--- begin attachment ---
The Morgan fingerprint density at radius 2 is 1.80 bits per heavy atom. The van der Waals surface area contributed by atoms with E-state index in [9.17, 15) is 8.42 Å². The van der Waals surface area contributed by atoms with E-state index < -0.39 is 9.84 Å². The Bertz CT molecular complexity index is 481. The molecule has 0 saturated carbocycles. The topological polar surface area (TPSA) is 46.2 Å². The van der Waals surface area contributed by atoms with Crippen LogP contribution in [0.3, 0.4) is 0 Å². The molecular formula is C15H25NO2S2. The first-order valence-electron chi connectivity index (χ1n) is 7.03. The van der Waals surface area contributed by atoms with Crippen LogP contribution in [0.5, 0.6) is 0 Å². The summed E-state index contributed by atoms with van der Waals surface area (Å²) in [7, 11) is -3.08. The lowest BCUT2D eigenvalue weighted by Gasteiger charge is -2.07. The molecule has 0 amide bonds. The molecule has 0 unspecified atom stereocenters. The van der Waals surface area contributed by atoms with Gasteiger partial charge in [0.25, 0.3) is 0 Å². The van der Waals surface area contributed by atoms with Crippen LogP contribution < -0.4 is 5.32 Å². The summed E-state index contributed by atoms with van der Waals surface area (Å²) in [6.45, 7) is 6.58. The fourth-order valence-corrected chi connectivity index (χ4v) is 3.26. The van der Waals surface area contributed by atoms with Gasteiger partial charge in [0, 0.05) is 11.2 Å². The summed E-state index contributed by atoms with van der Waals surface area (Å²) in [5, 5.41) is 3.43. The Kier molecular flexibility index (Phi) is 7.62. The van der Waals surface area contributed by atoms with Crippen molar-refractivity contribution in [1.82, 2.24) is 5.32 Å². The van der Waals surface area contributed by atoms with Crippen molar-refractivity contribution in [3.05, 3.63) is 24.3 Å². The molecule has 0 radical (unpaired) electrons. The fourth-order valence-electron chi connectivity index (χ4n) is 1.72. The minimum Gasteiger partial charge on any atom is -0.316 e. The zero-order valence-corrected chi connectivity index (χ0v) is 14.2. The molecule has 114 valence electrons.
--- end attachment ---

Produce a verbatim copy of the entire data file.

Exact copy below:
The Morgan fingerprint density at radius 2 is 1.80 bits per heavy atom. The van der Waals surface area contributed by atoms with E-state index in [9.17, 15) is 8.42 Å². The van der Waals surface area contributed by atoms with E-state index < -0.39 is 9.84 Å². The Bertz CT molecular complexity index is 481. The molecule has 0 saturated carbocycles. The topological polar surface area (TPSA) is 46.2 Å². The van der Waals surface area contributed by atoms with Crippen LogP contribution in [0.3, 0.4) is 0 Å². The molecular formula is C15H25NO2S2. The first-order valence-electron chi connectivity index (χ1n) is 7.03. The van der Waals surface area contributed by atoms with Crippen LogP contribution in [0.5, 0.6) is 0 Å². The summed E-state index contributed by atoms with van der Waals surface area (Å²) in [7, 11) is -3.08. The lowest BCUT2D eigenvalue weighted by Gasteiger charge is -2.07. The molecule has 0 amide bonds. The molecule has 0 unspecified atom stereocenters. The van der Waals surface area contributed by atoms with Gasteiger partial charge in [0.25, 0.3) is 0 Å². The van der Waals surface area contributed by atoms with Crippen LogP contribution < -0.4 is 5.32 Å². The summed E-state index contributed by atoms with van der Waals surface area (Å²) in [6.45, 7) is 6.58. The fourth-order valence-corrected chi connectivity index (χ4v) is 3.26. The van der Waals surface area contributed by atoms with Gasteiger partial charge in [0, 0.05) is 11.2 Å². The summed E-state index contributed by atoms with van der Waals surface area (Å²) in [5, 5.41) is 3.43. The Kier molecular flexibility index (Phi) is 7.62. The van der Waals surface area contributed by atoms with Crippen molar-refractivity contribution in [1.82, 2.24) is 5.32 Å². The van der Waals surface area contributed by atoms with Crippen molar-refractivity contribution in [3.05, 3.63) is 24.3 Å². The molecule has 0 radical (unpaired) electrons. The fourth-order valence-electron chi connectivity index (χ4n) is 1.72. The minimum Gasteiger partial charge on any atom is -0.316 e. The zero-order valence-corrected chi connectivity index (χ0v) is 14.2. The molecule has 114 valence electrons.